There are at least 15 species of spiders known in Hawaii. Spiders live in crevices, rotten wood, gardens, forests. Very few are known to bite and harm people. They are generally harmless to humans and feed on other insects and invertebrates.
Some of the spiders that are found in Hawaii include Argiope aurantia (Black and Yellow Garden Spider), Argiope trifasciata (Six-spotted Fishing Spider), Parasteatoda tepidariorum (Common House Spider), Pholcus phalangioides (Longbodied Cellar Spider), Salticus scenicus (Zebra Jumper), Steatoda grossa (False Black Widow).
One of the most common is the Heteropoda venatoria cane spider (also known as brown spider), which is shy and harmless. They have three-inch (7.6 cm) leg spans but can grow even bigger than that. They are generally found outdoors but may find their way into houses. They look brown and hairy and will only bite if provoked. The bite is small and usually does not result in any long term problems.
Also seen in Hawaii is the Latrodectus mactans (Southern Black Widow), and the Latrodectus geometricus (Brown Widow Spider). Their bites are dangerous and require a visit to the doctor. The brown widow is a little smaller than the black widow and its venom is twice as potent as the black widow’s venom. However, brown widows don’t inject as much venom, are more timid and don’t tend to defend their web.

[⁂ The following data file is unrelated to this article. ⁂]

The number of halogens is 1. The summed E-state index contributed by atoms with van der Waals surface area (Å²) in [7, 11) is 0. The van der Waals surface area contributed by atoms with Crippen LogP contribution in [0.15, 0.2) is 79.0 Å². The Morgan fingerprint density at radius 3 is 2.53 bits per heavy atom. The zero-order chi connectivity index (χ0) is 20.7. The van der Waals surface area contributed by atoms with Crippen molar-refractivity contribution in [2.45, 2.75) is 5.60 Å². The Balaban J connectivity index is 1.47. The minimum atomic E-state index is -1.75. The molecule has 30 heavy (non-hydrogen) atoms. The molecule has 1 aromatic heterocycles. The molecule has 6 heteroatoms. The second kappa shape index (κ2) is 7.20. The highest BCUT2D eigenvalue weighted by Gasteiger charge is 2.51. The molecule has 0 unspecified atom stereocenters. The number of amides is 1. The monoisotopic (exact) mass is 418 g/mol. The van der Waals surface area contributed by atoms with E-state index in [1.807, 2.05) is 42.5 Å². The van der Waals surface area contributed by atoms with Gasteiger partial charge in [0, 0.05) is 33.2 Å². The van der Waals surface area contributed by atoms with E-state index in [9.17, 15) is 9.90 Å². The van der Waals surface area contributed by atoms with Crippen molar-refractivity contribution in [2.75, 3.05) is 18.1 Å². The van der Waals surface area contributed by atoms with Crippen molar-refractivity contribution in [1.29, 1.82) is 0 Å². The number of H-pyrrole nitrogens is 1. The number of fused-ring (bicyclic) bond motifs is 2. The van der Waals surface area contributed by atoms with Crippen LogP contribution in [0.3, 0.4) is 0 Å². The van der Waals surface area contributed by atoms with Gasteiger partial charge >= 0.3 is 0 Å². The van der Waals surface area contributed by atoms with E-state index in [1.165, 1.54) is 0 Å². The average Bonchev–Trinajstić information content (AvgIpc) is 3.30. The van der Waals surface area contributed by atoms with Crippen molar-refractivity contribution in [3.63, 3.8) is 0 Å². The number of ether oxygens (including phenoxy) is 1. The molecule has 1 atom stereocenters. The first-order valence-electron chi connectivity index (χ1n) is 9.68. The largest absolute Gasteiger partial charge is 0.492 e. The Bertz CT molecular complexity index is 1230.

Another common spider seen on the islands is the Phidippus audax (Bold or Daring Jumping Spider), which measures only a half inch in size. It might look harmless, but its bite is painful and may produce redness, swelling and blistering.
The Brown recluse spider has not been documented as an established inhabitant of the Hawaiian Islands.
Symptoms associated with spider bites vary from mild to severe. Rarely death can occur from severe bites. Symptoms include;
- Itching or rash
- Pain radiating from the site of the bite
- Muscle pain or cramping
- Reddish to purplish color or blister
- Increased sweating
- Difficulty breathing
- Nausea and vomiting
- Anxiety or restlessness
- High blood pressure
Spider bites may occur when humans come into direct contact with spiders when working in the garden, outdoors and around the home.
Diagnosis of spider bite is based on recent history and signs and symptoms. Specific diagnosis may be difficult to confirm without seeing the spider bit. Confirmation requires identification of the spider, seeing the spider bite the individual and exclusion of other possible sources.
Wash the bite area with soap and water. Apply sterile clean dressing and a cold compress to reduce the swelling. Identify the type of spider if possible. Monitor the bite for signs of infection and seek medical attention if necessary. A tetanus booster may be recommended if you haven’t had one in the past 5 years.
There is no immunity to spider bites.
Though rare, spider bites do occur. Your risk of being bitten increases if you live in areas where there is clutter and debris and their habitat has been disturbed. Black widow spiders prefer warm climates and dark, dry places. The brown recluse spider has not been documented in Hawaii.
- To reduce the number of spiders near your home; seal any cracks and openings and install window screens.
- Remove spider webs around your home.
- Wear protective clothing such as long covered sleeves, long pants, hats, gloves and boots when handling piles of materials, lumber and rocks, etc..
- Eliminate tall grasses and reduce debris and rubble from outdoor work areas.
- Inspect and shake out clothing and shoes before getting dressed.